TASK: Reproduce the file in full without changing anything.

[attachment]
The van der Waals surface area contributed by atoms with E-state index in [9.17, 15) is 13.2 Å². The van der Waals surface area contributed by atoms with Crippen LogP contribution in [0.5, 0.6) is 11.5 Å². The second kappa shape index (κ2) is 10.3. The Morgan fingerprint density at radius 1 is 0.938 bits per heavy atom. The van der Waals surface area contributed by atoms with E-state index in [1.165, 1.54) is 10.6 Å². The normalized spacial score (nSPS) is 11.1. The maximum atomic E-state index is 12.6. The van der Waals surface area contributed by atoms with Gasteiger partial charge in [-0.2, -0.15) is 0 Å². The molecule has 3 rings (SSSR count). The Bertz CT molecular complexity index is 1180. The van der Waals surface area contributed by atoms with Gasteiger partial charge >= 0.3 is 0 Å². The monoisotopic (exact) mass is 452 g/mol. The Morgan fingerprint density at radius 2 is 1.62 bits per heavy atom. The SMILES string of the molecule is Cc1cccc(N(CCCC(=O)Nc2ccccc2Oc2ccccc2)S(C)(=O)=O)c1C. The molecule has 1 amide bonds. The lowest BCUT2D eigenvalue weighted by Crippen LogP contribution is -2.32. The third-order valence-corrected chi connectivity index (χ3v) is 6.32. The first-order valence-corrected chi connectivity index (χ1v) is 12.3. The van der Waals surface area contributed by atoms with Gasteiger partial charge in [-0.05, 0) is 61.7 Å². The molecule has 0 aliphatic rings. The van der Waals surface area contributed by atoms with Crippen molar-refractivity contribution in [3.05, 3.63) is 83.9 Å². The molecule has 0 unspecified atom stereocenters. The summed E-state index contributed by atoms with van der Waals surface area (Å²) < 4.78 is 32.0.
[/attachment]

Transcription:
The van der Waals surface area contributed by atoms with E-state index in [9.17, 15) is 13.2 Å². The van der Waals surface area contributed by atoms with Crippen LogP contribution in [0.5, 0.6) is 11.5 Å². The second kappa shape index (κ2) is 10.3. The Morgan fingerprint density at radius 1 is 0.938 bits per heavy atom. The van der Waals surface area contributed by atoms with E-state index in [1.165, 1.54) is 10.6 Å². The normalized spacial score (nSPS) is 11.1. The maximum atomic E-state index is 12.6. The van der Waals surface area contributed by atoms with Gasteiger partial charge in [-0.2, -0.15) is 0 Å². The molecule has 3 rings (SSSR count). The Bertz CT molecular complexity index is 1180. The van der Waals surface area contributed by atoms with Gasteiger partial charge >= 0.3 is 0 Å². The monoisotopic (exact) mass is 452 g/mol. The Morgan fingerprint density at radius 2 is 1.62 bits per heavy atom. The SMILES string of the molecule is Cc1cccc(N(CCCC(=O)Nc2ccccc2Oc2ccccc2)S(C)(=O)=O)c1C. The molecule has 1 amide bonds. The lowest BCUT2D eigenvalue weighted by Crippen LogP contribution is -2.32. The third-order valence-corrected chi connectivity index (χ3v) is 6.32. The first-order valence-corrected chi connectivity index (χ1v) is 12.3. The van der Waals surface area contributed by atoms with Gasteiger partial charge in [-0.05, 0) is 61.7 Å². The molecule has 0 aliphatic rings. The van der Waals surface area contributed by atoms with Crippen molar-refractivity contribution in [3.05, 3.63) is 83.9 Å². The molecule has 0 unspecified atom stereocenters. The summed E-state index contributed by atoms with van der Waals surface area (Å²) < 4.78 is 32.0.